US Dollar Will Settle for Euro As Recovery Driver in Absence of Volatility
Fundamental Forecast for Dollar:Neutral
- Four Fed speeches on the economy and monetary policy compliment a round of top tier economic event risk to drive the USD this week
- See the DailyFX US Dollar Economic Calendar for the following week.
- Watch volume on the dollar-based majors to signal breakout and reversal opportunities using the FXCM Real Volume indicator
The most effective means for leveraging a significant rally from the US Dollar is for a shock to resonate through the global financial system. In other words, have a significant event trigger a deleveraging of the ‘yield chase’ effort that has been building over the past years and see the flight to quality as well as repatriation of funds lift the greenback. Yet, hoping for volatility is just that – hope. We need something more tangible than an ideal scenario to work with if we are looking for timely trades. Interest rate expectations are still an active theme to work with, and the dollar’s relative position to the Euro may prove one of the more rewarding drivers in the immediate future.
Interest rate speculation amongst the majors (US, Eurozone, UK, Japan) is a key fundamental theme - the dominant one so long as markets are neutral on the tides of 'risk' trends. Looking out over the field, we have the Bank of England (BoE) seemingly on pace for the first rate hike of the majors; the Bank of Japan (BoJ) seems intent on feeding its open-ended QQE program; the People's Bank of China (PBoC) is expanding and trimming its efforts at irregular intervals; and the European Central Bank (ECB) has taken recent steps to escalate its own effort. In this field, the Federal Reserve is winding down its QE3 program - on pace for an October halt - and sees a mid-2015 first hike. That is considerable advantage.
FX markets are forward looking, so the timing for a Fed hike that is second only to the BoE is a substantial advantage. And, that edge is certainly not priced in. Given the open range of possible times for the first hike, there is still room for the dollar to gain or loss ground as data and policy rhetoric shape the consensus. On that front, the docket has a few noteworthy points to watch for. On the speaking schedule, we have four Fed members scheduled to speak. We know that Lacker will speak on the economic outlook, Bullard on monetary policy and Plosser will remark on both. For data, we have updates on manufacturing, housing and consumer sentiment. My focus though will be on the central bank's preferred inflation figures: the PCE. Last week, a journalist asked Fed Chairwoman Janet Yellen whether the group's focus on the PCE versus the CPI could lead them to be behind the ball. We may very well see if that is indeed the case in this update.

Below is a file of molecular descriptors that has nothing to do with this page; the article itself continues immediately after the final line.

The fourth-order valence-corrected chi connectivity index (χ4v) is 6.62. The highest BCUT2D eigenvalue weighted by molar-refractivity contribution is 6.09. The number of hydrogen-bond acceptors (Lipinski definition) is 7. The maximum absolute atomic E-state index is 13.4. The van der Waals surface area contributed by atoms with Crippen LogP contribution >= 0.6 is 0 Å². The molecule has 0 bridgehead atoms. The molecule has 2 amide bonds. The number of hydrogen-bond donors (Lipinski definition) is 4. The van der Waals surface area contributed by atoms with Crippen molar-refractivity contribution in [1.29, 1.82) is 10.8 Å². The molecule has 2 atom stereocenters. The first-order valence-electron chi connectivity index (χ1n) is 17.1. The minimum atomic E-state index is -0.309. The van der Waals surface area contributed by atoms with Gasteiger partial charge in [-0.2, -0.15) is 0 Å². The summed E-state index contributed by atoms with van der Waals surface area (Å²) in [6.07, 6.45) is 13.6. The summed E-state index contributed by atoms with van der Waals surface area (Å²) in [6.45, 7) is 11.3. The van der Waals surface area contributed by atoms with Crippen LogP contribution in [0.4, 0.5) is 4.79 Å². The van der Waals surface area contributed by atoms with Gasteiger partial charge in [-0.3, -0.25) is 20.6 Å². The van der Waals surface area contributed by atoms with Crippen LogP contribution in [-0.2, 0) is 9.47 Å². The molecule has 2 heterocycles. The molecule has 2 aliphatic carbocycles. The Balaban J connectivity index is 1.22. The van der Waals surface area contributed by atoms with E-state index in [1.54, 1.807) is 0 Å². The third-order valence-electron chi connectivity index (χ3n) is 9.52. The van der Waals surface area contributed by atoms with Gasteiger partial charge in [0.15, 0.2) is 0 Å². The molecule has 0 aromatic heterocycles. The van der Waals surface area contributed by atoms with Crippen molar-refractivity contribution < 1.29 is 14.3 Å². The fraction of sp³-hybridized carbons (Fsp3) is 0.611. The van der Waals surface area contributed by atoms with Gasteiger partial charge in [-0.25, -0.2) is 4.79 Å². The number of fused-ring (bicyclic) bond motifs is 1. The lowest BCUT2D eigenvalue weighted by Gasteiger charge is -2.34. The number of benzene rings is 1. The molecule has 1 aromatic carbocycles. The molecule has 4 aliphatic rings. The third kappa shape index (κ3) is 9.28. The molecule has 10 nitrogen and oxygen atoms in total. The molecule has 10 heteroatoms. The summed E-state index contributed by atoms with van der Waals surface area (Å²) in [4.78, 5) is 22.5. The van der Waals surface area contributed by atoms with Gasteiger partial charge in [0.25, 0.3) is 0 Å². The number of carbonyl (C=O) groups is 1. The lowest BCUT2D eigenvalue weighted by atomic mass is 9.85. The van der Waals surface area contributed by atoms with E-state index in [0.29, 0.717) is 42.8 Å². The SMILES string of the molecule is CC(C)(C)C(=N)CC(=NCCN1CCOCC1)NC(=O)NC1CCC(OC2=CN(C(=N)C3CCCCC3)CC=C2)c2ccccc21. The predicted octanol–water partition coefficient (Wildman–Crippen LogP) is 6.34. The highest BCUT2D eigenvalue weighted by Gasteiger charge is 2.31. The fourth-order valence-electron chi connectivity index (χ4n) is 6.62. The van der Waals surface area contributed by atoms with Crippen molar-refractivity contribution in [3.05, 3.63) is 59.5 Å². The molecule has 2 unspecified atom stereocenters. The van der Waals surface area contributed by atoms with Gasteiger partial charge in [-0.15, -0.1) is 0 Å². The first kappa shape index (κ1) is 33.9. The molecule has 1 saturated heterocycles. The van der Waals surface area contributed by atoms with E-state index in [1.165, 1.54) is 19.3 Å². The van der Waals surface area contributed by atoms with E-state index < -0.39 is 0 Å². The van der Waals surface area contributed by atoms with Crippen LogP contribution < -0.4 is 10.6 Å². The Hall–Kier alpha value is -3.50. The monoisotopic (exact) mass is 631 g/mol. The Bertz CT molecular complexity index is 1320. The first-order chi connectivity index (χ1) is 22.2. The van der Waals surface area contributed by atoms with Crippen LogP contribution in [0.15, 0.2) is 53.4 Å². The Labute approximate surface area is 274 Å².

Rather than just look at the individual currency in isolation, we should further consider the dollar's position versus more active counterparts. The world's second most liquid currency - the Euro - is still in the early phases of bleeding the built up premium of its unintended balance sheet contraction. The introduction of new accommodation measures and speculation of an outright purchasing program moving forward mean the two-year EURUSD build up can continue to retrace - providing a distinct benefit to the greenback.
And, while we look to the more probable and proactive considerations, it is important to always keep those 'fat tail' events in mind. Should we see volatility catalyze and appetite for anemic returns meltdown, the dollar will move quickly to absorb panicked funds. Yet, distinguishing between a false alarm and a systemic shift in investor sentiment is critical here. The requirement for confirmation should be materially higher here than just a technical break or a VIX jump. –JK
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